Industry Headlines / NDT

ASTM Testing Standards Aid Film-to-Digital Transition

October 11, 2010
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W. CONSHOHOCKEN, PA-The importance of digital detector array technology is increasing as industry continues its transition from film radiography to the digital realm. Subcommittee E07.01 on Radiology (X and Gamma) Method, part of ASTM International Committee E07 on Nondestructive Testing, has recently approved the following three new standards that will aid users in the film-to-digital transition:

  • ASTM E2698, Practice for Radiological Examination Using Digital Detector Arrays;

  • ASTM E2736, Guide for Digital Detector Array Radiology; and

  • ASTM E2737, Practice for Digital Detector Array Performance Evaluation and Long-Term Stability.

    These three new standards join the previously approved ASTM E2597, Practice for Manufacturing Characterization of Digital Detector Arrays, to form a complete and comprehensive information source for users and manufacturers of digital detector arrays.

    "This cadre of standards is necessary for the industry segments that are aggressively moving from film radiography to the digital world," says Trey Gordon, Boeing Research and Technology, and chairman, E07.01. "As a greater number of systems come into use, these standards will assist, educate and inform the users and manufacturers on how a given DDA can be used in a target application. The publication of these standards is a major leap in the advancement of digital radiography."

    The four standards represent a complete and comprehensive information source for users and manufacturers. The overall structure of the standards is similar to the current standards for film radiography, radioscopy or computed radiography. These standards: assist manufacturers with the standardization of measurements and reporting of DDA properties that help users make informed decisions on purchasing decisions; assist user introduction of the DDA technology into their operations for almost any inspection application; and provide tests and methods to establish and track baseline performance.

    ASTM E2597 serves as a starting point for the end user to select a DDA for a specific application. DDA manufacturers and system integrators will provide DDA system performance data using standardized geometry, X-ray beam spectra and phantoms as prescribed in this standard. The end user will look at these performance results and compare DDA metrics from various manufacturers to decide on a DDA system that can meet the specification required for inspection.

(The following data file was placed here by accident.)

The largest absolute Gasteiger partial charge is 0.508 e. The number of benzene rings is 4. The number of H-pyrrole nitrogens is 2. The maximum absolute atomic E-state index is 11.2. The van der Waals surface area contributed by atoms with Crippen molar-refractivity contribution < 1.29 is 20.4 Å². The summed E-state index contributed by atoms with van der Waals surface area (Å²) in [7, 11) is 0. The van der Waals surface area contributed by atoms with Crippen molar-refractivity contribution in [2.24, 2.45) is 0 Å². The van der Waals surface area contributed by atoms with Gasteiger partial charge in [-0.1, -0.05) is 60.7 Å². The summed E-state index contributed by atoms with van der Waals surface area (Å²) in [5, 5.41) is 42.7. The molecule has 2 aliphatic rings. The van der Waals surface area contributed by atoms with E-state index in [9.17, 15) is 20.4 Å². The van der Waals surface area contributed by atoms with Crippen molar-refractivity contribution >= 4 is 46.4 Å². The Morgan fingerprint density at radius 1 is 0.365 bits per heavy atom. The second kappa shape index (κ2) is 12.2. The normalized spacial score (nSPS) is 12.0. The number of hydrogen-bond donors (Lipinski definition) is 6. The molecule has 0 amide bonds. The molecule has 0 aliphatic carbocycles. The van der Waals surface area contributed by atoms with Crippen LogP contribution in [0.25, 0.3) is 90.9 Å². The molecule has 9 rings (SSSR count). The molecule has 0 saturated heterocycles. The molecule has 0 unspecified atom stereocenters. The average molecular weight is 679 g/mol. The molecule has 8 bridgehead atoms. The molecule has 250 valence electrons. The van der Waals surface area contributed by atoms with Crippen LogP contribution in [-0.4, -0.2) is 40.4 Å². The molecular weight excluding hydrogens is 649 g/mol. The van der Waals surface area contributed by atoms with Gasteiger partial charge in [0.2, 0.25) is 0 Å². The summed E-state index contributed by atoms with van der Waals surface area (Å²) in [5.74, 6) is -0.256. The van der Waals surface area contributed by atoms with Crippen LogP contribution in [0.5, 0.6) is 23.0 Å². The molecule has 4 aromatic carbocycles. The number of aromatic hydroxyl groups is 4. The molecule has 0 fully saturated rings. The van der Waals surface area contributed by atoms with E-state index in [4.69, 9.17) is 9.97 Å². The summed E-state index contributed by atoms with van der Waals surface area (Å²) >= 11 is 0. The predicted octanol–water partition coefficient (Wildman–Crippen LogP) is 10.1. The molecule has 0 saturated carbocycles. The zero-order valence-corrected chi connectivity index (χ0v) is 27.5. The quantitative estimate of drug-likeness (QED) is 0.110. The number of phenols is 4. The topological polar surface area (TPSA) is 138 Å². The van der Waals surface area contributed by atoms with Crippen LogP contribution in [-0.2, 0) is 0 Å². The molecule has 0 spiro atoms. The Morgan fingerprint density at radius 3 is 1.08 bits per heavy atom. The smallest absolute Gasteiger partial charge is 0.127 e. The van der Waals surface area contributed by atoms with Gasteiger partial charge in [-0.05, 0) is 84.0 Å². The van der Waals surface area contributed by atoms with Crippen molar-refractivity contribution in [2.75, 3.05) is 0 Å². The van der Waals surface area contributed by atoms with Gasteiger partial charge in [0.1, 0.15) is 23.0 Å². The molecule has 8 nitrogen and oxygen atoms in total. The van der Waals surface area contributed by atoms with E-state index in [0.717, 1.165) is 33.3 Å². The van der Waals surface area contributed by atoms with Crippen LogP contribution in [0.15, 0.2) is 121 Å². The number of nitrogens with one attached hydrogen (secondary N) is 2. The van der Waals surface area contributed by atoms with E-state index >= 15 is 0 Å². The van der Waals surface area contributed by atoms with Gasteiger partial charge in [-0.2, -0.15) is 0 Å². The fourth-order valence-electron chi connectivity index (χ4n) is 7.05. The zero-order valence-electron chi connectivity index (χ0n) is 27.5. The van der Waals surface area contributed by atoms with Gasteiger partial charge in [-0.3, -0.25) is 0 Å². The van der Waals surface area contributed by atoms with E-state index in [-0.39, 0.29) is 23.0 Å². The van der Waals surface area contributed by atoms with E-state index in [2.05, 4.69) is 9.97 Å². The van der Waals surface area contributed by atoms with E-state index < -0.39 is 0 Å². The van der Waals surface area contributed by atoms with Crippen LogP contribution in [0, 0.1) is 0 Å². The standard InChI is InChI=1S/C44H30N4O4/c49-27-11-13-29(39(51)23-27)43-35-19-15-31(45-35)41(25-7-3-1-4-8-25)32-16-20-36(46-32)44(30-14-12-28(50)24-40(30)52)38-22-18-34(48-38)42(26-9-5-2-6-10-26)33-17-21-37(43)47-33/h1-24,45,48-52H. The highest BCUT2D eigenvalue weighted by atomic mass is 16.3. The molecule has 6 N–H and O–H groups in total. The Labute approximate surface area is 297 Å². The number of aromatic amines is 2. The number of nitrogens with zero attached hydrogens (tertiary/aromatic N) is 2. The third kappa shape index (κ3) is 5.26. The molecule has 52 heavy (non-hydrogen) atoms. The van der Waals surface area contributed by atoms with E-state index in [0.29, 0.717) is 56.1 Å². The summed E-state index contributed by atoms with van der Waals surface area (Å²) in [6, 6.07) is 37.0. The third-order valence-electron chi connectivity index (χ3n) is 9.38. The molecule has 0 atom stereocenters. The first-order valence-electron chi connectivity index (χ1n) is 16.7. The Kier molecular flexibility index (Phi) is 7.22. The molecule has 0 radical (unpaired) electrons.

ASTM E2736 is intended to assist the user in understanding the definitions and corresponding performance parameters used in related standards, in order to make an informed decision on the purchase and use of a DDA for a given target application. ASTM E2736 will help an end user understand technology choices and data acquisition options, and what impact these choices/options might have on imaging performance.

    ASTM E2698 will assist end users in establishing the minimum requirements for radiological examination using the acquired DDA. The basis of this standard was E1742, Practice for Radiographic Examination, which is a very commonly used standard for film.

    ASTM E2737 will help the end user in confirming that the DDA system performs as required and is stable in its performance over its lifetime. The standard defines the basic DDA system parameter, the tests that are required to measure them and two different tools for the set of tests.

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    Charles J. Hellier has been active in the technology of nondestructive testing and related quality and inspection fields since 1957. Here he talks with Quality's managing editor, Michelle Bangert, about the importance of training.
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